With VC firms in Spain thinking globally, it has become hard for startups in their infancy to get the funding they need, often seeking a smaller amount of money to help them advance to the next stage of development. Samsamia was rejected by Kibo for this very reason, as they were seeking a $200,000 investment and Kibo is used to offering $1 million to $2 million, according to González-Fierro.
“Here in Spain they are used to companies who are ready to market,” said González-Fierro. “We are not the normal startup here in Spain. The market is not mature enough.”
At the business incubator in Universidad Carlos III’s Science Park, where Samsamia is headquartered, 24 technology firms are trying to close this gap with the rest of the world. The incubator, founded in 2002, works closely with tech startups to provide office space and researchers, assistance with networking, development of a business model and exposure to investors.
“Let’s say that the central argument is searching for funding,” said Emma Crespo, the incubator’s manager. “But when you go searching for funding, [investors] question everything.”
Crespo and the others working at the incubator help these budding companies, many of which are headed by CEOs with no business experience, learn how to present themselves to investors. The incubator not only works to groom tech startups for the next stages – it also serves to entice researchers and business owners to come back to Spain.
“I think there’s been sort of a brain drain, so in that sense it’s been costly,” Lerner said. “But, there are real benefits from places like India having expats return. The benefits are likely to be substantial in Spain as well.”
If the country can establish itself as a viable and lucrative environment for Spanish tech companies to flourish, it can convince its relocated minds to return. According to Crespo, this is potentially beneficial.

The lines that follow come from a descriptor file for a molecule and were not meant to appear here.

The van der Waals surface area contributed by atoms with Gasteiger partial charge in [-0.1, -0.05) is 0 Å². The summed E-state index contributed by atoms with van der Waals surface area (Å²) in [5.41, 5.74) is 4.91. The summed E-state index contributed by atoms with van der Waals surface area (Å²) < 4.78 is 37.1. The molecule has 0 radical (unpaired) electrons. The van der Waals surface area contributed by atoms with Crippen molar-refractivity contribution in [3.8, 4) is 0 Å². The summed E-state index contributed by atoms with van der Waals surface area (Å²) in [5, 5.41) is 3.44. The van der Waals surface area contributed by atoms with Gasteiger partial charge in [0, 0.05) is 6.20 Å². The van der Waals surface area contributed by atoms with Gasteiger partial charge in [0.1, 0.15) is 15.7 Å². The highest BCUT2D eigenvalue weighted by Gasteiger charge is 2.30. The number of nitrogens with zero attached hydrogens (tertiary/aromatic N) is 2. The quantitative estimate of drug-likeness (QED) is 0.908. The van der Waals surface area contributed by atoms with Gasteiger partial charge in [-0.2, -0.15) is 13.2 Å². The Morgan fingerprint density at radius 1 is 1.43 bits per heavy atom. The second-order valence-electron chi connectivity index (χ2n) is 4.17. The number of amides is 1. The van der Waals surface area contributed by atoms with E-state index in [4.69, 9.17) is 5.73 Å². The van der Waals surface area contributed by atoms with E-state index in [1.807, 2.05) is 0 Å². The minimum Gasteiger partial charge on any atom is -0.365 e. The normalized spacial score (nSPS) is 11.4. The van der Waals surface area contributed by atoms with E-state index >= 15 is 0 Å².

“We have young researchers leaving the country, but I don’t think that’s necessarily a bad thing,” Crespo said. “If they set up firms abroad and come back, then we have connections in other countries.”
But things are looking up, as Spain’s venture capital market aims to compete with other western powerhouses. From 2013 to 2014, Spanish firms’ total investment in IT increased by 30 percent and the number of deals closed increased by 14.5 percent.
“There seems to be a bit of global catch up in the past year or two,” said Lerner.
Companies such as Kibo Ventures, which was established two and a half years ago to capitalize on the absence of science and technology investors, are looking to stimulate this sector and revitalize the country’s IT field.
“We believe it’s a sector that is going to have a huge growth,” Santamaría said. “It is a trend and it will grow.”
Kibo is invested in 30 startups, three of which are now owned by larger companies such as Groupon.
But despite their growing success, venture capitalist firms still risk alienating smaller startups such as Samsamia, and forcing them out of the country. They have not had enough success with technology businesses to trust that they will see a return, and have to bet high in order to tighten the gap between them and the rest of the world.
“The whole point of what we do is to help a company grow through various stages from a middle to a global level,” Santamaría said. “It doesn’t go with our strategy to invest a low amount of money.”
González-Fierro is hoping that this trend reverses, sooner rather than later. While he is still hunting for funding in the United Kingdom, he would rather streamline the process and keep all aspects of Samsamia in his home country. But for now, that’s not an option, he acknowledges from his cramped, shared space in the incubator.
“Once I get investors, I want to set up an office, right here in Madrid,” he said.